The Hazards of Photgraphy

rock climbing photo
The best pictures are at the top. Ready? Go! - By Michele Campeotto

There’s a big difference between doing anything as a hobby and doing it as a career. That applies to a lot of activities but particularly to photography.

Not only do you have to take amazing photos, the kind of pictures that make people go, “Wow!” but you have to be good at business, understand contracts and be willing to go to incredible lengths for photos.

Anyone who thinks making a living as a photographer is easy is most likely a hobbyist dreaming of going pro or in another line of work.

Just in my own experience I have been punched, elbowed, tripped, jostled and spit on and those are just the ones I can attribute to other photographers. I’ve been threatened with arrest, more than once, teargassed even though it was aimed in another direction, camped in the pouring rain, had frozen feet from standing in ice cold mountain streams, been lost in the wilderness, pitched around in a helicopter, gotten food poisoning, been air sick and so seasick I had to alternate between throwing up and taking pictures. I could have easily ended up at the bottom of a cliff buried under a backpack full of camera gear on several occasions. Yet, compared to these guys working for National Geographic, I’ve had it easy.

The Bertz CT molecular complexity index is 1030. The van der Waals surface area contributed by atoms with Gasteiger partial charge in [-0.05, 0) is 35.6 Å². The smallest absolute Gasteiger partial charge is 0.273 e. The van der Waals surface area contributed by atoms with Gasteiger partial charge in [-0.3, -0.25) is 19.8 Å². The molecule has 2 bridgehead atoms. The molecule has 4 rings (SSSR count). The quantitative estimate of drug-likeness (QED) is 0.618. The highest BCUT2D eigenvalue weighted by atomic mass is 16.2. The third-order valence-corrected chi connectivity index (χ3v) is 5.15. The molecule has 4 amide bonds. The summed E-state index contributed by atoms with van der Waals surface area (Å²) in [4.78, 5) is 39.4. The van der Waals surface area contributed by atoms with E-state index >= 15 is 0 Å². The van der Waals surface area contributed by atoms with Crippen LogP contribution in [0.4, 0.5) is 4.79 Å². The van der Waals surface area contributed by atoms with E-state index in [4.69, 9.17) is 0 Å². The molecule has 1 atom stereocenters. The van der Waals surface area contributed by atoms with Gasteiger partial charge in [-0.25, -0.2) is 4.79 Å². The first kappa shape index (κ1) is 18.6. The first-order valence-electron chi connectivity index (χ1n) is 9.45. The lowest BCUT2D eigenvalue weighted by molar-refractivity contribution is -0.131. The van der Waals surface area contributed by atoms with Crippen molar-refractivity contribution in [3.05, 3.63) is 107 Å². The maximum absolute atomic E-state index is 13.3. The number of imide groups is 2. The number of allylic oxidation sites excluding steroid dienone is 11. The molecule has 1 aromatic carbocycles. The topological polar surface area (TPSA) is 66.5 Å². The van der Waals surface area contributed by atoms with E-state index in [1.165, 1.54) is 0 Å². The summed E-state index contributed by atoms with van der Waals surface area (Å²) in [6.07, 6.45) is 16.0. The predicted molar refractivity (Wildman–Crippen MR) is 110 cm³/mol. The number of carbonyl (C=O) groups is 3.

If that isn’t bad enough, you’re also dealing with a business climate of continuously diminishing opportunities and constant pressure from low-price competitors. Very few organizations are hiring photographers and the few that are have a massive amount of talent to choose from.

Many companies that were traditional sources of contracts for photographers are now buying their photography from stock photo and microstock photography agencies. Even those agencies are being challenged by services like TwitPics, which reserves the right to sell images without compensation.

And, through all that, you still have to take pictures, even when you don’t feel like it.

I’m not trying to rain on any dreams of becoming a photographer, just trying to inject some reality into the dream. You’re not going to get there with a Nikon and a kit lens and it’s going to be a constant fight to make ends meet.

On the other hand, when it all does come together and you get one of those photos that changes the world, all the struggle seems worthwhile.